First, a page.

We know that our gut bacteria are a fundamental component of our essence. We can no longer separate our gut bacteria from who we are. Out of the emerging research on the microbiota and the microbiome, one thing is perfectly clear — the bacteria in our body outnumber us and probably outperform us.
We house microbes in every part of our body — intestines, skin, mouth, to the tune of 100 trillion. That means that there are more bacterial cells in and on our bodies than there are cells that make up our body, tissues and organs.
Justin Sonnenburg, a microbiologist at Stanford, has said,
we would do well to begin regarding the human body as an elaborate vessel optimized for the growth and spread of our microbial inhabitants.
Interestingly, Dr. Natasha Campbell McBride has been talking about the gut bacteria for years and addressing imbalances in their diversity in her GAPS diet.
Gut Bacteria Perform Foundational Ecosystem Services
To describe what they are finding, scientists are inventing new terms, such as, microbiota (all the microbes in a community) and the microbiome ( their collective genes) and interestingly, ecosystem services (to describe the essential services of the bacteria).
As noted in a previous post about beneficial bacteria, they perform many essential services:
The Microbiota Do the Job Better
One theory to explain why all these important ecosystem services have been farmed out to bacteria is because they can evolve ever so quickly.
In many strains, there is a new generation in 20 minutes — a generation that can adapt to a new environment. These bacteria can trade genes and pieces of DNA — to fight off a new invader or a toxic food particle.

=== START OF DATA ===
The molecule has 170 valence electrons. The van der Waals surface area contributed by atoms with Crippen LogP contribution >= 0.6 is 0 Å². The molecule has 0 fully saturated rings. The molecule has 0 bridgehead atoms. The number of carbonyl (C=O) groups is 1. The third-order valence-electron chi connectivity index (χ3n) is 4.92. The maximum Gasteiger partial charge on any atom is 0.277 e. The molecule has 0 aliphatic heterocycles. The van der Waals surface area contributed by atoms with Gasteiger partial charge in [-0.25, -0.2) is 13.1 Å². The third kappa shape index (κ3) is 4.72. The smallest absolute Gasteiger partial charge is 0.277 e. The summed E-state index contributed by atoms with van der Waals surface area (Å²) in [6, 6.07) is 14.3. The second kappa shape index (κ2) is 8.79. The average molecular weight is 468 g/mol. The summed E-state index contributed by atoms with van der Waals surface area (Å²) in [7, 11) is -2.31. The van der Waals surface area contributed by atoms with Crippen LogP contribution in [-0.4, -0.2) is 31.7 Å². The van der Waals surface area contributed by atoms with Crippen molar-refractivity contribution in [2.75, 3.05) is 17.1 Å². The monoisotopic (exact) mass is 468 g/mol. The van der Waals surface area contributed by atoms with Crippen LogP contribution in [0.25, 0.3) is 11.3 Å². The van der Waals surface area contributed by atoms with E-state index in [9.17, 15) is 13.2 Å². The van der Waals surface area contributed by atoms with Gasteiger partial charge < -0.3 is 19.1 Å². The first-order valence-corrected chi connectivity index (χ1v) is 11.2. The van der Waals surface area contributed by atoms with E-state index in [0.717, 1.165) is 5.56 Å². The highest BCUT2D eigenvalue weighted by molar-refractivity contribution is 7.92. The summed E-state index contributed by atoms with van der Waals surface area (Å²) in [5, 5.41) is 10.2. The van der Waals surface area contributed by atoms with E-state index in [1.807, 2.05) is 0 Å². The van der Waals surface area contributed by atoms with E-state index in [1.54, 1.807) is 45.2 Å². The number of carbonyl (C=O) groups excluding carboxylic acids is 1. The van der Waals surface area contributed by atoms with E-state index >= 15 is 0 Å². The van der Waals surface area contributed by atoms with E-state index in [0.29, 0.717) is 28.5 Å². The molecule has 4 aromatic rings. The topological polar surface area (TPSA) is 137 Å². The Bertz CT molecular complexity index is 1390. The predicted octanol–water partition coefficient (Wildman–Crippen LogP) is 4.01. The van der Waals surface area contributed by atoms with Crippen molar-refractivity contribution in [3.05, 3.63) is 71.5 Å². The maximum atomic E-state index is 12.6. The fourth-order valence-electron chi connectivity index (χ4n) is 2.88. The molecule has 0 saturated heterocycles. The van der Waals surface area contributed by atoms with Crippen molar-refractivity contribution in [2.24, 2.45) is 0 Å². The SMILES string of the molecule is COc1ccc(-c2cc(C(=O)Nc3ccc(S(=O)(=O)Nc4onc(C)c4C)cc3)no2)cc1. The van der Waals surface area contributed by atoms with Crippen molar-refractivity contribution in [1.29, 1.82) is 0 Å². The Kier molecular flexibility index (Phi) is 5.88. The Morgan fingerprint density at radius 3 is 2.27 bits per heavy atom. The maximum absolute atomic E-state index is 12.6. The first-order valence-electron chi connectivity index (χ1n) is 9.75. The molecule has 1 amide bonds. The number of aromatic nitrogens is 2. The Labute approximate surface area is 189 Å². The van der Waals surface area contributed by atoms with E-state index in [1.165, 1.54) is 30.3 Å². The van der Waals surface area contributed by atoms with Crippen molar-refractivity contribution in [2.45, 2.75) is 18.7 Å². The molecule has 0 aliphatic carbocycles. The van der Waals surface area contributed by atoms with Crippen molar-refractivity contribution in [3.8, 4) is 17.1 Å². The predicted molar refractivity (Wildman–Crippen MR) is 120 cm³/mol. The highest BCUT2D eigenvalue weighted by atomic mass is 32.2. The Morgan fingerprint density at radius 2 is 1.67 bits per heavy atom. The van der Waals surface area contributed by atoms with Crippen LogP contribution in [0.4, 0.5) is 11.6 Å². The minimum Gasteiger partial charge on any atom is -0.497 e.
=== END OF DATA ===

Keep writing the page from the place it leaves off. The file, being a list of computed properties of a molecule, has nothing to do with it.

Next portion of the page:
With this rate of evolution, they can survive the constant threats and challenges of the ever changing environment.
According to Joel Kimmons, a nutrition scientist and epidemiologist at the Centers for Disease Control and Prevention in Atlanta,
The bacteria in your gut are continually reading the environment and responding… They’re a microbial mirror of the changing world. And because they can evolve so quickly, they help our bodies respond to changes in our environment.
In the West, we are in the process of destroying our collective microbiome due to lifestyle, poor food quality with toxic additives, drugs, and medications.
Studies of the Microbiome of Isolated Cultures
María Gloria Dominguez-Bello, a microbiologist at New York University, is studying the gut microbiome of hunter gatherers in the Amazon in order to determine what a clean microbiome would look like.
We want to see how the human microbiota looks before antibiotics, before processed food, before modern birth… These samples are really gold.
She is finding that these samples have much greater biodiversity and higher levels of prevotella (these like fiber) bacteria than in the West. Interestingly, these Amerindians have much lower rates of allergies, asthma, atopic disease and chronic diseases.
No surprise there.
Jeff Leach is busy mapping the diversity of the human gut with his American Gut project. He will also be able to compare the gut in the Western world with the Hadzabe hunter-gatherers in Tanzania who he has been studying.
These folks still hunt and forage many of the animals and plants that their/our ancestors ate, are covered in the same soil, drink the same water, and follow more or less a seasonal hunter-gatherer lifestyle that dominated the last two million plus years of human evolution.
In describing the procedure of the Hadza hunters in preparing a newly killed impala, Leach gives some insight into the extent of their exposure to all sorts of bacteria: